So often, we think of productivity as an accumulation of accomplishments: How many things did my team get done today? How many items can I cross off my to-do list?
But the correlation between the number of boxes you check and how much important work you actually did can be tenuous.
Maybe it’s time to reconsider what productivity really means. Rather than thinking about how tightly we can pack our day, what can we cut from our schedules? How do we boil things down to the essential?
What if we were to set a daily goal of completing just three important things? We’d have to be selective, but in the long run, we might end up accomplishing more. At least of what really matters.
To start simplifying, try the following ideas:
Skip the tedious jobs
A classic technique for prioritizing compares the importance of a task against the time required to complete it. Urgent matters that take a short amount of time should be the first to be dispatched. But for this exercise, try postponing the least important tasks for another day, however urgent they may seem. And make sure to define urgency for yourself instead of rushing to meet others’ expectations.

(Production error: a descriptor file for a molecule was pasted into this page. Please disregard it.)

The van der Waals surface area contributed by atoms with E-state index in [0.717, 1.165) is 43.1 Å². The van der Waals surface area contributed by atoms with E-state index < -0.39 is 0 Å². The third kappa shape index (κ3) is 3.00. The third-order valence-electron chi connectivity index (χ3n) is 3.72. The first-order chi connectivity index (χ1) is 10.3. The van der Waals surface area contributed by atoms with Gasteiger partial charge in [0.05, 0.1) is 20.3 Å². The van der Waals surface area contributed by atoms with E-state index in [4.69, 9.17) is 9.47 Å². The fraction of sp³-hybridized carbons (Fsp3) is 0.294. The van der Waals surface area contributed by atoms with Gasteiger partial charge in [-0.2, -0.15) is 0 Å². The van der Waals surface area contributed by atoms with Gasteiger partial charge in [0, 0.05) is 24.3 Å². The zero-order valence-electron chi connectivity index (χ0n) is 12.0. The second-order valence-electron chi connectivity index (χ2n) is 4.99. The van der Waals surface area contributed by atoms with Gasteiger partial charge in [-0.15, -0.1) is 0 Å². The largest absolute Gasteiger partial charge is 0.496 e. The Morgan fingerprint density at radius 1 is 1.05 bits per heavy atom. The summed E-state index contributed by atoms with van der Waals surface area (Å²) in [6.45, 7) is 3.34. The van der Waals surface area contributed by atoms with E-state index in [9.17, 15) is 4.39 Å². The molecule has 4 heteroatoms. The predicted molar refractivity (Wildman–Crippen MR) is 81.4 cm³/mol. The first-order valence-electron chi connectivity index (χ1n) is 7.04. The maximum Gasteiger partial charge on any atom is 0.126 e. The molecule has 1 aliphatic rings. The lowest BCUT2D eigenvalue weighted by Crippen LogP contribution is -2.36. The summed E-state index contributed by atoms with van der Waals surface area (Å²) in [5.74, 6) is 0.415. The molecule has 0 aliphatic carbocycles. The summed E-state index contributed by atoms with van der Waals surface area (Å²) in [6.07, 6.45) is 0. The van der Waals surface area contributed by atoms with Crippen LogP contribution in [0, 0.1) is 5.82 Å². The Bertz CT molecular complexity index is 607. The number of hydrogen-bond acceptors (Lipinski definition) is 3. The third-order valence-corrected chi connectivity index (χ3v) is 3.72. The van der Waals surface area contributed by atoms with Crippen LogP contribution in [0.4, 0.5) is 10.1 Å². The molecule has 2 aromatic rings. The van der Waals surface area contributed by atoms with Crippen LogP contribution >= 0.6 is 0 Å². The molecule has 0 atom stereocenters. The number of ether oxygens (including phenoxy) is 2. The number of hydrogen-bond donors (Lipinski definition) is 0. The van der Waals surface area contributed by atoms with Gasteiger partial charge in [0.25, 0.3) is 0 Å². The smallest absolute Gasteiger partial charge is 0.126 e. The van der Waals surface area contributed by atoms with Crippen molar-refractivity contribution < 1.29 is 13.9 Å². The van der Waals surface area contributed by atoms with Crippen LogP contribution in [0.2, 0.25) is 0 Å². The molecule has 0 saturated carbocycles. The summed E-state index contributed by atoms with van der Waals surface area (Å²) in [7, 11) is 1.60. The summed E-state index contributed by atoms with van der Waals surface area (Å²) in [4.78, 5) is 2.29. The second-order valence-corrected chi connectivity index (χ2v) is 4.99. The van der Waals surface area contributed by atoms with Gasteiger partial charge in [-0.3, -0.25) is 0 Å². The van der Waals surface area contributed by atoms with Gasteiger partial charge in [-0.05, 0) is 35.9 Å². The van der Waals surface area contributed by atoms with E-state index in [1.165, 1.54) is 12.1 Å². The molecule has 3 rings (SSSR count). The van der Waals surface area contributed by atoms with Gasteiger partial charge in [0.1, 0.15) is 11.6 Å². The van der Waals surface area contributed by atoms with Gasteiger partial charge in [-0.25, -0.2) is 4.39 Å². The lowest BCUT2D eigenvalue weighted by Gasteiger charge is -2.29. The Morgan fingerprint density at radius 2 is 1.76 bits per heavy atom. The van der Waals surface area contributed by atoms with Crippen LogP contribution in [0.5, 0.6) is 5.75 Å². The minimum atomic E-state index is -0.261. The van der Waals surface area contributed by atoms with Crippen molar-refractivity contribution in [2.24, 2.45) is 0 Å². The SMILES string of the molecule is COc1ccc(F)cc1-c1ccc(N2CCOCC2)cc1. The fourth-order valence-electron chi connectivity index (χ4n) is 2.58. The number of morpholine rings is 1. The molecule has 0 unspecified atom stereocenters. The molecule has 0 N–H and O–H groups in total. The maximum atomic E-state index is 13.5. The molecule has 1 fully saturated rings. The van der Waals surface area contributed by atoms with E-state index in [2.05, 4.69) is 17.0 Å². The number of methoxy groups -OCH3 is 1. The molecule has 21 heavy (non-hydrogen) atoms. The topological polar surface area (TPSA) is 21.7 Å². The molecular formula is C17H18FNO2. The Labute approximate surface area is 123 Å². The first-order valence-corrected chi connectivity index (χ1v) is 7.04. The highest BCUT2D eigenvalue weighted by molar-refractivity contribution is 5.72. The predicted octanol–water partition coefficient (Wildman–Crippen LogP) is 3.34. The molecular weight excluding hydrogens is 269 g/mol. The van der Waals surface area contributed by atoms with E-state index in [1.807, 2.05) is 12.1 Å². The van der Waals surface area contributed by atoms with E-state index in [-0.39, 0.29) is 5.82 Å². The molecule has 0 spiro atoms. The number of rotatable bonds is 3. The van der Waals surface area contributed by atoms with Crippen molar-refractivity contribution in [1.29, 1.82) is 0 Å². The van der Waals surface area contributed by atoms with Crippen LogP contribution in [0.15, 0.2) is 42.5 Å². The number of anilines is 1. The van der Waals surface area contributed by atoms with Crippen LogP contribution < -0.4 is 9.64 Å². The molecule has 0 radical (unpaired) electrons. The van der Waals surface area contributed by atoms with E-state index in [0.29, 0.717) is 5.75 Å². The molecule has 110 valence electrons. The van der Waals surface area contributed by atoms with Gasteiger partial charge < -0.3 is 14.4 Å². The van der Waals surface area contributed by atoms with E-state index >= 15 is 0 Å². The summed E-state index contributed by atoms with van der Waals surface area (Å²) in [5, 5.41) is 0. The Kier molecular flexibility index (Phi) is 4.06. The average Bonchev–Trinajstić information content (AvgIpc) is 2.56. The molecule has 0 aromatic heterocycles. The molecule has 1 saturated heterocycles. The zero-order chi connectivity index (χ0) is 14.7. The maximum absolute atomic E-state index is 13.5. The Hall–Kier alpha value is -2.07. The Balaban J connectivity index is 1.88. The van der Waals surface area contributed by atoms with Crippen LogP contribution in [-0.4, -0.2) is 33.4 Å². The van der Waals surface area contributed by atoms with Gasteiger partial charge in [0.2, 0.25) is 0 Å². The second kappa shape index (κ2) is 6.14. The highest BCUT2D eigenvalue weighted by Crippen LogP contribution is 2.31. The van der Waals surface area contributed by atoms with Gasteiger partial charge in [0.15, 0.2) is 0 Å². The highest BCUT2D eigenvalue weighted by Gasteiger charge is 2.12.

Pare down commitments
Try declining a request or dropping a regular commitment. It can be awkward at first, but it gets easier with practice. Make sure to acknowledge the value of the undertaking to whoever’s asking, then explain your goal of simplifying. Many people will appreciate that you take your and your teams’ time seriously. It’s likely something they would like to do better themselves. For others, it will be something new to consider, perhaps with some disappointment. But they’ll get over it.
Cut, cut, cut
Challenge yourself to cut your own to-do list in half. Then try axing it further. Eliminate the tasks that have been lingering for weeks. On others, ask for help. Like saying no, requesting help can be difficult, but lending a hand can be satisfying for others, and you might be surprised by the will to cooperate all around you. Organizations are all working toward the same goal. Appeal to a sense of common purpose.
Simplify your objectives
It’s easy to get overwhelmed by ambitious goals. Break big jobs into smaller pieces to make them more manageable. Then break those smaller pieces down again, and accomplish just that first step. Innovation requires vision. But in keeping your eyes on what’s ahead, you also need to address what’s right in front of you.